1 Peter 2: 19-end
May I speak in the name of God, Creator, Redeemer, and Spirit of life,
You can't avoid food in the Bible. From the apple in the garden of Eden and going all the way through to the Last Supper and then the breaking of bread at Emmaus, sharing food is again and again central to discovering what it means to meet with God. There are so many references to food and to eating together in the Old and New Testaments that you can, if you want, today buy the Bible Cookbook, which is advertised as presenting recipes and complete menus for 18 meals from the Bible. Cooking by the Bible isn't necessarily straightforward, - you need a reliable source of camels milk for example, and perhaps a strong stomach if like John the Baptist your going to try a daily diet of locusts and wild honey!
But the Bible shows us that Food and spirituality are intimately connected. A beautiful Russian icon shows three angels sitting at a table, one representing God, another the Holy Spirit and the third Jesus; the icon is a representation of the story from Genesis of the hospitality of Abraham, who offers three strangers a meal and then discovers their true angelic nature. In Hebrews Paul tells us 'do not neglect to show hospitality to strangers, for in doing so some have entertained angels unawares.' For Abraham, for Sarah, for all of us who recited Psalm 23 just now and imagined what might be on that table spread before us by God in the presence of our enemies, food can become a way of experiencing the presence of God; sharing a meal in fellowship is one of the ways in which our eyes can be opened to the wonder and mystery of what it means to be in communion with one another, with Christ, and with the Holy Spirit.
The post resurrection appearances share this theme in very moving and human ways. In Mark Jesus appears to the eleven 'as they were sitting at table'. Last week we heard from Luke about Cleophas and his companion who recognise Jesus at the very moment He breaks bread. In John's Gospel we hear how the disciples meet the risen Christ; they're fishing and at first see Jesus as a stranger on the beach cooking fish over a charcoal fire. It's only when he says 'Come and have breakfast' that they realise who he is. In these post resurrection appearances, when the new Christians must have been filled with such an extraordinary range of feelings and emotions, breaking bread, having breakfast, and eating together become ways of breaking open their new faith; a chance to share the profound mysteries they're experiencing and above all a way of recognising the risen Christ as a presence in lives which must have been filled with a terrifying sense of imminent danger.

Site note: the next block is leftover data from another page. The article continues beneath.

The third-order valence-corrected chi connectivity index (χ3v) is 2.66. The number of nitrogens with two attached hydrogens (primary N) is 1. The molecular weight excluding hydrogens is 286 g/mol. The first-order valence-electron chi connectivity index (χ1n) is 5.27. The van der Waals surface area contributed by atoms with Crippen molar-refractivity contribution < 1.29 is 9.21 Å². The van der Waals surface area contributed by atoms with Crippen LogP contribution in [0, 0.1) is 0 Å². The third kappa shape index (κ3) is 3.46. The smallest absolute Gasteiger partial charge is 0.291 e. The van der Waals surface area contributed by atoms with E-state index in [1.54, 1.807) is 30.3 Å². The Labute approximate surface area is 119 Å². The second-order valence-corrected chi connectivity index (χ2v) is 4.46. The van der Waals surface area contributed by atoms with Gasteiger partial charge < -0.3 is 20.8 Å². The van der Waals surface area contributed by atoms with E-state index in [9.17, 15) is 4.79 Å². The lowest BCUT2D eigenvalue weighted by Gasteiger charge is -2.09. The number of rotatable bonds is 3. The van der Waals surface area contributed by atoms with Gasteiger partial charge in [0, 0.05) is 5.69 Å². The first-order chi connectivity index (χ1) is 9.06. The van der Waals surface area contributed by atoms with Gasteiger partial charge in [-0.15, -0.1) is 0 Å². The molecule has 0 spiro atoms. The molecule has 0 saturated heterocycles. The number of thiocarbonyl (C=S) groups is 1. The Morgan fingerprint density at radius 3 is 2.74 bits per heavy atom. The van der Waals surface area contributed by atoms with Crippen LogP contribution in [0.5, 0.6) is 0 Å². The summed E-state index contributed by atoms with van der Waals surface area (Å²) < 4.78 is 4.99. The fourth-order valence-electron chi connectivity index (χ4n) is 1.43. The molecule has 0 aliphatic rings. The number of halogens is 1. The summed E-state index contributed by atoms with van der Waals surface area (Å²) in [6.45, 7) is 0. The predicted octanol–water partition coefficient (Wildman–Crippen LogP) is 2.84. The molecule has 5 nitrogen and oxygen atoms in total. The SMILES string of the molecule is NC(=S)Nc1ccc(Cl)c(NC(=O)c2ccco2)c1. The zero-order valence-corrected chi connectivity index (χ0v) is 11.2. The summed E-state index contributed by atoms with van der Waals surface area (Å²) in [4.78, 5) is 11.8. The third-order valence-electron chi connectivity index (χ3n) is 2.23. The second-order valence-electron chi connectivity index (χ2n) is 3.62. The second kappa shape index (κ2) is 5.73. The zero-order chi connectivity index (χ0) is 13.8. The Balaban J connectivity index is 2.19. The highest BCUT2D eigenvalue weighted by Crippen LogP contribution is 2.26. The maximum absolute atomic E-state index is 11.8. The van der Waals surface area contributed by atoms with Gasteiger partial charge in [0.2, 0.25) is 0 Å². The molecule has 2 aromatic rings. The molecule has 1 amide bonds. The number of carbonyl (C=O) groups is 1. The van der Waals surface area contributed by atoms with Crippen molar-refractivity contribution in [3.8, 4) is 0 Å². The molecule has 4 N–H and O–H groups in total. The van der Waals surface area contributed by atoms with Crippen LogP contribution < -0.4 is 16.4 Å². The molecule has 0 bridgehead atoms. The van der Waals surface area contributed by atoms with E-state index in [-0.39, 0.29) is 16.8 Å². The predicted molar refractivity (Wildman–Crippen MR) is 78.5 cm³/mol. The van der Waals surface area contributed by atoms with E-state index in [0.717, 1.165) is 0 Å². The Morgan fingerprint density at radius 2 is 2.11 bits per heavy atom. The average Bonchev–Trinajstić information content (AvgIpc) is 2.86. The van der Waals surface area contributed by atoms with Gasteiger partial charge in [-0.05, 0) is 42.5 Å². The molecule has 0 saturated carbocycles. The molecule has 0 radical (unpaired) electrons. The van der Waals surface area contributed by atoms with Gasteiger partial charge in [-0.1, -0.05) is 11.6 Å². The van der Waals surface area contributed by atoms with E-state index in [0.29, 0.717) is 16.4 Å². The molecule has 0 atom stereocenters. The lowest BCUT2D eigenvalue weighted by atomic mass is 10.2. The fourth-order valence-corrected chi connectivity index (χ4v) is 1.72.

I think todays reading from Acts offers a vision for us here at St Anne's, and for all Christian communities; you can sense the community's excitement about the things they're discovering, and the sense of something new beginning. The act of breaking bread is so vital to their life together that it's mentioned twice. Both times it's not just about eating; breaking bread is central to praying, praising God, and talking about their new faith. There is a feeling of a community reaching out and welcoming in, of being generous and giving. And this is how God works - not just two thousand years ago at the very beginnings of Christianity, but also today. Because then as now there's nothing more important to our physical, spiritual, and mental well-being than being able to share food and companionship together.